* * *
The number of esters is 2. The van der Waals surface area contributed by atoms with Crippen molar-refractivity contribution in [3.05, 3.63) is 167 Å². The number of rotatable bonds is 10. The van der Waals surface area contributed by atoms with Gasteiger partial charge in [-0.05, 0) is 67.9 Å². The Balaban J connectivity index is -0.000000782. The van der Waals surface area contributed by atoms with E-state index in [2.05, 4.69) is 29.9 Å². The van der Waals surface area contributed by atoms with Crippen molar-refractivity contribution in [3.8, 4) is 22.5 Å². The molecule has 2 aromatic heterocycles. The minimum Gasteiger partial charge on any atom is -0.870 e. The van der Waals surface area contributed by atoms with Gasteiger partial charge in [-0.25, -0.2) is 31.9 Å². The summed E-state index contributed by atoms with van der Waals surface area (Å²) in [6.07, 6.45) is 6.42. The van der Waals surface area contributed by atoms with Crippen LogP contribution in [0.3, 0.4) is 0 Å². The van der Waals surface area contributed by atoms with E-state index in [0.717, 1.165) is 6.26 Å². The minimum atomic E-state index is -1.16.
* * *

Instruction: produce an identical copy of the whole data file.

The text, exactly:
The number of esters is 2. The van der Waals surface area contributed by atoms with Crippen molar-refractivity contribution in [3.05, 3.63) is 167 Å². The number of rotatable bonds is 10. The van der Waals surface area contributed by atoms with Gasteiger partial charge in [-0.05, 0) is 67.9 Å². The Balaban J connectivity index is -0.000000782. The van der Waals surface area contributed by atoms with E-state index in [2.05, 4.69) is 29.9 Å². The van der Waals surface area contributed by atoms with Crippen molar-refractivity contribution in [3.8, 4) is 22.5 Å². The molecule has 2 aromatic heterocycles. The minimum Gasteiger partial charge on any atom is -0.870 e. The van der Waals surface area contributed by atoms with Gasteiger partial charge in [-0.25, -0.2) is 31.9 Å². The summed E-state index contributed by atoms with van der Waals surface area (Å²) in [6.07, 6.45) is 6.42. The van der Waals surface area contributed by atoms with Crippen LogP contribution in [0.3, 0.4) is 0 Å². The van der Waals surface area contributed by atoms with E-state index in [0.717, 1.165) is 6.26 Å². The minimum atomic E-state index is -1.16.